Erin Pettegrew, acting state long-term care ombudsman, is reminding Ohioans in nursing homes that they have the right to vote, and voting can be brought to them.
“We do it every election,” said Jody O’Brien, one of Hancock County’s election directors.
She said the local election board is in contact with nursing homes, and can send absentee ballots or come out to assist older voters. If the person wants to vote in the nursing home where they live, then one Republican and one Democrat will come and assist them. O’Brien said this happens prior to Election Day.
In a blog post for the Ohio Department of Aging, Pettegrew wrote that “Ohio and many other states … grant long-term care residents the right to vote in their facility, receive assistance to vote and request certain accommodations. A notable exception is that individuals that have been determined by a court to be incompetent are not allowed to vote.”
Every polling location must have a voting machine that is accessible to individuals with disabilities. Pettegrew encouraged nursing home residents who are able to travel to a polling place to tell poll workers if they require an accessible voting system.
O’Brien said one machine in every precinct will have a numeric keypad and headphones, allowing someone who may have vision issues to vote. All polling places are also handicap accessible.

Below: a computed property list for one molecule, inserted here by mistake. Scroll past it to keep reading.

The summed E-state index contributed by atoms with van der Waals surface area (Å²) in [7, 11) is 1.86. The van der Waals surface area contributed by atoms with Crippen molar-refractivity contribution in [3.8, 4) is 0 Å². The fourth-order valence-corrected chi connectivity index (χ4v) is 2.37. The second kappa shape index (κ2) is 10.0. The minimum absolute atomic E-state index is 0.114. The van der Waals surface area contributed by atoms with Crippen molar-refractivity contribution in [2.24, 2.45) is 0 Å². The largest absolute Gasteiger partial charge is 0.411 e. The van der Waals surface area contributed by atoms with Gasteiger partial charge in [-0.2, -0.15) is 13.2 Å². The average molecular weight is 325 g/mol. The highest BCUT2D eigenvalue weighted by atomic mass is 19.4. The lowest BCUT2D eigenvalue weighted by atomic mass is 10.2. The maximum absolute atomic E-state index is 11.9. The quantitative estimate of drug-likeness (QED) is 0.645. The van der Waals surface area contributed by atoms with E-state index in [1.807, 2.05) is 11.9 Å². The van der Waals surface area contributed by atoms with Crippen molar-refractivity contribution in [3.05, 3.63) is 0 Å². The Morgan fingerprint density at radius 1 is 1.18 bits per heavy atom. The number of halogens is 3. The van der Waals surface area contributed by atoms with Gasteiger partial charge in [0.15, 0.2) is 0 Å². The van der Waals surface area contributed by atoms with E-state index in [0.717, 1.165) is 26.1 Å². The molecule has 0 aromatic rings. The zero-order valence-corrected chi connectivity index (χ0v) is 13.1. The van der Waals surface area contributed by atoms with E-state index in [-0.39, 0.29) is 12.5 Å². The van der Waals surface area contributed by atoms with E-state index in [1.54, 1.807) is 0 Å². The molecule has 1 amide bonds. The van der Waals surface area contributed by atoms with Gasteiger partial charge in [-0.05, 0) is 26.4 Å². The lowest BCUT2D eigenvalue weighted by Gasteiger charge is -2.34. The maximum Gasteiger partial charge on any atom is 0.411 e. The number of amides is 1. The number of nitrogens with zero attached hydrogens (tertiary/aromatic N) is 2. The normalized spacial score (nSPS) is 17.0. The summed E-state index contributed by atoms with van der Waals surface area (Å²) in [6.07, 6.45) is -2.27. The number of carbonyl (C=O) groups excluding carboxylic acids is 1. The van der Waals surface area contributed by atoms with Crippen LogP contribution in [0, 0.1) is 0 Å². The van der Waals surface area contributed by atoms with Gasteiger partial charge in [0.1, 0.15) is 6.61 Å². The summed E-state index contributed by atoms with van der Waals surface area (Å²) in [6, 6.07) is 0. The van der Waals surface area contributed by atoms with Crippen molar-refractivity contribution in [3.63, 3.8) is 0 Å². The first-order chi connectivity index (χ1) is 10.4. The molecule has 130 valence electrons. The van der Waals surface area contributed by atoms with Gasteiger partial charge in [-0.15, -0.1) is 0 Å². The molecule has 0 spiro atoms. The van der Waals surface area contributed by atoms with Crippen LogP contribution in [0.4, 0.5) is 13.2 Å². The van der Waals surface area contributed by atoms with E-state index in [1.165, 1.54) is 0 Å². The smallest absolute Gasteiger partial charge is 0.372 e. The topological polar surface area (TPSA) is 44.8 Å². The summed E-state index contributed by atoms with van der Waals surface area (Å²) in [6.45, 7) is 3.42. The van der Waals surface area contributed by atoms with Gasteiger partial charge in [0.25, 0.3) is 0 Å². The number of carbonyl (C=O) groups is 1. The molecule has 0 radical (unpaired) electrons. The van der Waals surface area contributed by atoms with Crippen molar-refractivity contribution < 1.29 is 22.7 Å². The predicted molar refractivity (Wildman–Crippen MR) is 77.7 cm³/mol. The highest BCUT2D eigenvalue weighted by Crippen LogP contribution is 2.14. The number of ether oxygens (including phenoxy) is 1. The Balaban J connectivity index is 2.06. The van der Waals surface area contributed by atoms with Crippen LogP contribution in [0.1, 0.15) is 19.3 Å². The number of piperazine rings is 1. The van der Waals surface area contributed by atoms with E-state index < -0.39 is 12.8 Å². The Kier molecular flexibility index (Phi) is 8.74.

“Ohioans who need help to vote because of a disability may receive assistance from someone of their choice, such as family members and friends, or election precinct officials (again, one each from two political parties),” Pettegrew wrote. “However, residents cannot receive help to vote from a candidate whose name appears on the ballot and certain other people prohibited by law.”
O’Brien said curbside voting also occurrs on Election Day. Say a voter with a disability gets driven to their polling place. When they get there, two workers — again, one Republican and one Democrat — will bring out a paper ballot and allow the individual to cast their vote from the car.
Last year, a resident who was on his way home from the hospital chose this option, as he did not want to miss out on voting, O’Brien said.
“The ability to express yourself and have a say in your government is a right given to all Americans,” Pettegrew wrote. “Ohioans who live in nursing homes, and their family members and friends, can learn more about this and other rights they have as residents by connecting with the Office of the State Long-Term Care Ombudsman at www.ombudsman.ohio.gov or 800-282-1206.”
The Hancock County Board of Elections can be reached at 419-422-3245.
The deadline to register to vote in the Nov. 6 election is Tuesday.